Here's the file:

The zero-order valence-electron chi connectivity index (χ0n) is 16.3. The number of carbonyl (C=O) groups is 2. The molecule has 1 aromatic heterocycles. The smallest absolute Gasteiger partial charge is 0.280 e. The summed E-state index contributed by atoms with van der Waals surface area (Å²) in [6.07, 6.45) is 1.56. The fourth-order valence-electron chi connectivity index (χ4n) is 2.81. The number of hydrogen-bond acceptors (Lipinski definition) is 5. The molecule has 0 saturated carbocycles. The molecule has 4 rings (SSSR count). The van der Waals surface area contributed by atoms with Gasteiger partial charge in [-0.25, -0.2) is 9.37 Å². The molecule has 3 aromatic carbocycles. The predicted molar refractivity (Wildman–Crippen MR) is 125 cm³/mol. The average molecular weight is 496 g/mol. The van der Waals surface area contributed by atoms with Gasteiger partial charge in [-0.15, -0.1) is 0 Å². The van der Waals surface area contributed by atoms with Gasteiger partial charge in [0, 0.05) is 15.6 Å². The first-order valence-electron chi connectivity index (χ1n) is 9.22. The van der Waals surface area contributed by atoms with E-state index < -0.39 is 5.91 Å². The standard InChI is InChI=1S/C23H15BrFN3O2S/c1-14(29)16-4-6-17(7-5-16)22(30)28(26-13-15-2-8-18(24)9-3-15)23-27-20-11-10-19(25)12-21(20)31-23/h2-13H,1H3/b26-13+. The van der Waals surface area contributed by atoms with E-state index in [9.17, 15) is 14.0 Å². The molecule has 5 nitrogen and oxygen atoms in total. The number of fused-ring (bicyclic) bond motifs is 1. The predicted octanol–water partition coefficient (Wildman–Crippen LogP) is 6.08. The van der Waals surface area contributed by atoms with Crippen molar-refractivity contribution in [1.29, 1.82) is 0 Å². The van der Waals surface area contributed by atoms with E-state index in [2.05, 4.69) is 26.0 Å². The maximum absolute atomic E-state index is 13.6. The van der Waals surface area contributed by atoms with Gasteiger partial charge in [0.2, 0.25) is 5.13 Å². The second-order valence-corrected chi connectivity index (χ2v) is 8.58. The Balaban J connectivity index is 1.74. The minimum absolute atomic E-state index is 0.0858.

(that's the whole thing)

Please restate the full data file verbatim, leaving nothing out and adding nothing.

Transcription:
The zero-order valence-electron chi connectivity index (χ0n) is 16.3. The number of carbonyl (C=O) groups is 2. The molecule has 1 aromatic heterocycles. The smallest absolute Gasteiger partial charge is 0.280 e. The summed E-state index contributed by atoms with van der Waals surface area (Å²) in [6.07, 6.45) is 1.56. The fourth-order valence-electron chi connectivity index (χ4n) is 2.81. The number of hydrogen-bond acceptors (Lipinski definition) is 5. The molecule has 0 saturated carbocycles. The molecule has 4 rings (SSSR count). The van der Waals surface area contributed by atoms with Gasteiger partial charge in [-0.25, -0.2) is 9.37 Å². The molecule has 3 aromatic carbocycles. The predicted molar refractivity (Wildman–Crippen MR) is 125 cm³/mol. The average molecular weight is 496 g/mol. The van der Waals surface area contributed by atoms with Gasteiger partial charge in [-0.15, -0.1) is 0 Å². The van der Waals surface area contributed by atoms with Gasteiger partial charge in [0, 0.05) is 15.6 Å². The first-order valence-electron chi connectivity index (χ1n) is 9.22. The van der Waals surface area contributed by atoms with E-state index < -0.39 is 5.91 Å². The standard InChI is InChI=1S/C23H15BrFN3O2S/c1-14(29)16-4-6-17(7-5-16)22(30)28(26-13-15-2-8-18(24)9-3-15)23-27-20-11-10-19(25)12-21(20)31-23/h2-13H,1H3/b26-13+. The van der Waals surface area contributed by atoms with E-state index in [9.17, 15) is 14.0 Å². The molecule has 5 nitrogen and oxygen atoms in total. The number of fused-ring (bicyclic) bond motifs is 1. The predicted octanol–water partition coefficient (Wildman–Crippen LogP) is 6.08. The van der Waals surface area contributed by atoms with Crippen molar-refractivity contribution in [1.29, 1.82) is 0 Å². The van der Waals surface area contributed by atoms with E-state index in [2.05, 4.69) is 26.0 Å². The maximum absolute atomic E-state index is 13.6. The van der Waals surface area contributed by atoms with Gasteiger partial charge in [0.2, 0.25) is 5.13 Å². The second-order valence-corrected chi connectivity index (χ2v) is 8.58. The Balaban J connectivity index is 1.74. The minimum absolute atomic E-state index is 0.0858.